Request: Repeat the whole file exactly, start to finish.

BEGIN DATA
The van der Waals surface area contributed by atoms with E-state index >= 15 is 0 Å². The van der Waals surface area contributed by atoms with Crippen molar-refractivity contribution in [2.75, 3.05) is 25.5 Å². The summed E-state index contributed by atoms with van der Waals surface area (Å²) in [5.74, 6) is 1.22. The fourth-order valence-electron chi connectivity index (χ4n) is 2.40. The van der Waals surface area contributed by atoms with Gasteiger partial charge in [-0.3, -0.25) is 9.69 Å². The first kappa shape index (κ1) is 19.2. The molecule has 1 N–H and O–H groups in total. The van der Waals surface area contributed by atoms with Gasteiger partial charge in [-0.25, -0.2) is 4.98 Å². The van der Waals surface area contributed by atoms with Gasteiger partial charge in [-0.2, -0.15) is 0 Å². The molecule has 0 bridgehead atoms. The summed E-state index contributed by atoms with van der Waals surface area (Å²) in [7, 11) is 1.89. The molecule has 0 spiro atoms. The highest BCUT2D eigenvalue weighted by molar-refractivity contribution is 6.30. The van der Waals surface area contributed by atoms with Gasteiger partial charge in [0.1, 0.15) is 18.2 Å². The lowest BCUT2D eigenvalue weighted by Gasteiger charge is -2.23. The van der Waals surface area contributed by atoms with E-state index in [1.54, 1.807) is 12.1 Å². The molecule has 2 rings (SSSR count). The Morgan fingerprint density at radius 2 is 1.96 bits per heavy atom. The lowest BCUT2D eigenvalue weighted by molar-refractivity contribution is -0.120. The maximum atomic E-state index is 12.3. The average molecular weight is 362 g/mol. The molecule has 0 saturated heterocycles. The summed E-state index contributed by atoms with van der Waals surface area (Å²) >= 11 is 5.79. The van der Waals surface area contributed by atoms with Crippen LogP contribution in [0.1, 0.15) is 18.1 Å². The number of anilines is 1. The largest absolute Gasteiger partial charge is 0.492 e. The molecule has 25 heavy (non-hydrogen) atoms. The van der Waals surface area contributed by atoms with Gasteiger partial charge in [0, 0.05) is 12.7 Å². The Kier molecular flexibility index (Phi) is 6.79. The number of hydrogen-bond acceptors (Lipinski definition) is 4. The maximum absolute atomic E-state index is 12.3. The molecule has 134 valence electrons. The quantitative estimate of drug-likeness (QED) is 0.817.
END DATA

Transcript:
The van der Waals surface area contributed by atoms with E-state index >= 15 is 0 Å². The van der Waals surface area contributed by atoms with Crippen molar-refractivity contribution in [2.75, 3.05) is 25.5 Å². The summed E-state index contributed by atoms with van der Waals surface area (Å²) in [5.74, 6) is 1.22. The fourth-order valence-electron chi connectivity index (χ4n) is 2.40. The van der Waals surface area contributed by atoms with Gasteiger partial charge in [-0.3, -0.25) is 9.69 Å². The first kappa shape index (κ1) is 19.2. The molecule has 1 N–H and O–H groups in total. The van der Waals surface area contributed by atoms with Gasteiger partial charge in [-0.25, -0.2) is 4.98 Å². The van der Waals surface area contributed by atoms with Gasteiger partial charge in [-0.2, -0.15) is 0 Å². The molecule has 0 bridgehead atoms. The summed E-state index contributed by atoms with van der Waals surface area (Å²) in [7, 11) is 1.89. The molecule has 0 spiro atoms. The highest BCUT2D eigenvalue weighted by molar-refractivity contribution is 6.30. The van der Waals surface area contributed by atoms with Gasteiger partial charge in [0.1, 0.15) is 18.2 Å². The lowest BCUT2D eigenvalue weighted by Gasteiger charge is -2.23. The van der Waals surface area contributed by atoms with E-state index in [1.54, 1.807) is 12.1 Å². The molecule has 2 rings (SSSR count). The Morgan fingerprint density at radius 2 is 1.96 bits per heavy atom. The lowest BCUT2D eigenvalue weighted by molar-refractivity contribution is -0.120. The maximum atomic E-state index is 12.3. The average molecular weight is 362 g/mol. The molecule has 0 saturated heterocycles. The summed E-state index contributed by atoms with van der Waals surface area (Å²) >= 11 is 5.79. The van der Waals surface area contributed by atoms with Crippen LogP contribution in [0.1, 0.15) is 18.1 Å². The number of anilines is 1. The largest absolute Gasteiger partial charge is 0.492 e. The molecule has 25 heavy (non-hydrogen) atoms. The van der Waals surface area contributed by atoms with Gasteiger partial charge in [0, 0.05) is 12.7 Å². The Kier molecular flexibility index (Phi) is 6.79. The number of hydrogen-bond acceptors (Lipinski definition) is 4. The maximum absolute atomic E-state index is 12.3. The molecule has 134 valence electrons. The quantitative estimate of drug-likeness (QED) is 0.817.